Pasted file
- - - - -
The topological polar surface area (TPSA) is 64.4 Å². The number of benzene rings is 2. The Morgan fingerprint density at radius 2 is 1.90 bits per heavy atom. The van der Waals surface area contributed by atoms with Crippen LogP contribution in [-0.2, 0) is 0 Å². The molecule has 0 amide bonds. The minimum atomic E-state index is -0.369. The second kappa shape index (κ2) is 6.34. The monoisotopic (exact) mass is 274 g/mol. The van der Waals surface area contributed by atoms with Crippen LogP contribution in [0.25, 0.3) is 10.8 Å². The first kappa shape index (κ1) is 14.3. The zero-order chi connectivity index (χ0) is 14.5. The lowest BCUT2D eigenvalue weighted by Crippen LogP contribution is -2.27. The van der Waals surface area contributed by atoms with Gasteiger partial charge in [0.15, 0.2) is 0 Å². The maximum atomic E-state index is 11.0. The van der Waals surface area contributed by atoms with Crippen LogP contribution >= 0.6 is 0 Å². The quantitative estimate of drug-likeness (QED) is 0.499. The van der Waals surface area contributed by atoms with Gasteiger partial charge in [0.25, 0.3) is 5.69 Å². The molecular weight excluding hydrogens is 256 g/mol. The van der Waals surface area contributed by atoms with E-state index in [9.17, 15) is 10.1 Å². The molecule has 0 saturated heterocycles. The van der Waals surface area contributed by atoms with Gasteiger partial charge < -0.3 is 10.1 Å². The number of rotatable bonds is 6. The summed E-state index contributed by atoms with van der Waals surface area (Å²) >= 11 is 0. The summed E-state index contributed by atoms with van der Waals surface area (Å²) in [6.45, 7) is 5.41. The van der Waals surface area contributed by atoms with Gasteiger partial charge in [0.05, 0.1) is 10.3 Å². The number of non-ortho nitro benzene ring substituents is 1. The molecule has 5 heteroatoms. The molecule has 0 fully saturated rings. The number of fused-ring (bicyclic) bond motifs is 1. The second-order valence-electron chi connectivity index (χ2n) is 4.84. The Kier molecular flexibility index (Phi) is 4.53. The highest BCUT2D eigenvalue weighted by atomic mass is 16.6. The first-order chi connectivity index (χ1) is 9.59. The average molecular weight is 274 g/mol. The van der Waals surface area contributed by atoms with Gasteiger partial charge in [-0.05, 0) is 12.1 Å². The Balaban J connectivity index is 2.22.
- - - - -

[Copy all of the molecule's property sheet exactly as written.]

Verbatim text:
The topological polar surface area (TPSA) is 64.4 Å². The number of benzene rings is 2. The Morgan fingerprint density at radius 2 is 1.90 bits per heavy atom. The van der Waals surface area contributed by atoms with Crippen LogP contribution in [-0.2, 0) is 0 Å². The molecule has 0 amide bonds. The minimum atomic E-state index is -0.369. The second kappa shape index (κ2) is 6.34. The monoisotopic (exact) mass is 274 g/mol. The van der Waals surface area contributed by atoms with Crippen LogP contribution in [0.25, 0.3) is 10.8 Å². The first kappa shape index (κ1) is 14.3. The zero-order chi connectivity index (χ0) is 14.5. The lowest BCUT2D eigenvalue weighted by Crippen LogP contribution is -2.27. The van der Waals surface area contributed by atoms with Gasteiger partial charge in [0.15, 0.2) is 0 Å². The maximum atomic E-state index is 11.0. The van der Waals surface area contributed by atoms with Crippen LogP contribution >= 0.6 is 0 Å². The quantitative estimate of drug-likeness (QED) is 0.499. The van der Waals surface area contributed by atoms with Gasteiger partial charge in [0.25, 0.3) is 5.69 Å². The molecular weight excluding hydrogens is 256 g/mol. The van der Waals surface area contributed by atoms with E-state index in [9.17, 15) is 10.1 Å². The molecule has 0 saturated heterocycles. The van der Waals surface area contributed by atoms with Gasteiger partial charge < -0.3 is 10.1 Å². The number of rotatable bonds is 6. The summed E-state index contributed by atoms with van der Waals surface area (Å²) >= 11 is 0. The summed E-state index contributed by atoms with van der Waals surface area (Å²) in [6.45, 7) is 5.41. The van der Waals surface area contributed by atoms with Gasteiger partial charge in [0.05, 0.1) is 10.3 Å². The number of non-ortho nitro benzene ring substituents is 1. The molecule has 5 heteroatoms. The molecule has 0 fully saturated rings. The number of fused-ring (bicyclic) bond motifs is 1. The second-order valence-electron chi connectivity index (χ2n) is 4.84. The Kier molecular flexibility index (Phi) is 4.53. The highest BCUT2D eigenvalue weighted by atomic mass is 16.6. The first-order chi connectivity index (χ1) is 9.59. The average molecular weight is 274 g/mol. The van der Waals surface area contributed by atoms with Gasteiger partial charge in [-0.05, 0) is 12.1 Å². The Balaban J connectivity index is 2.22.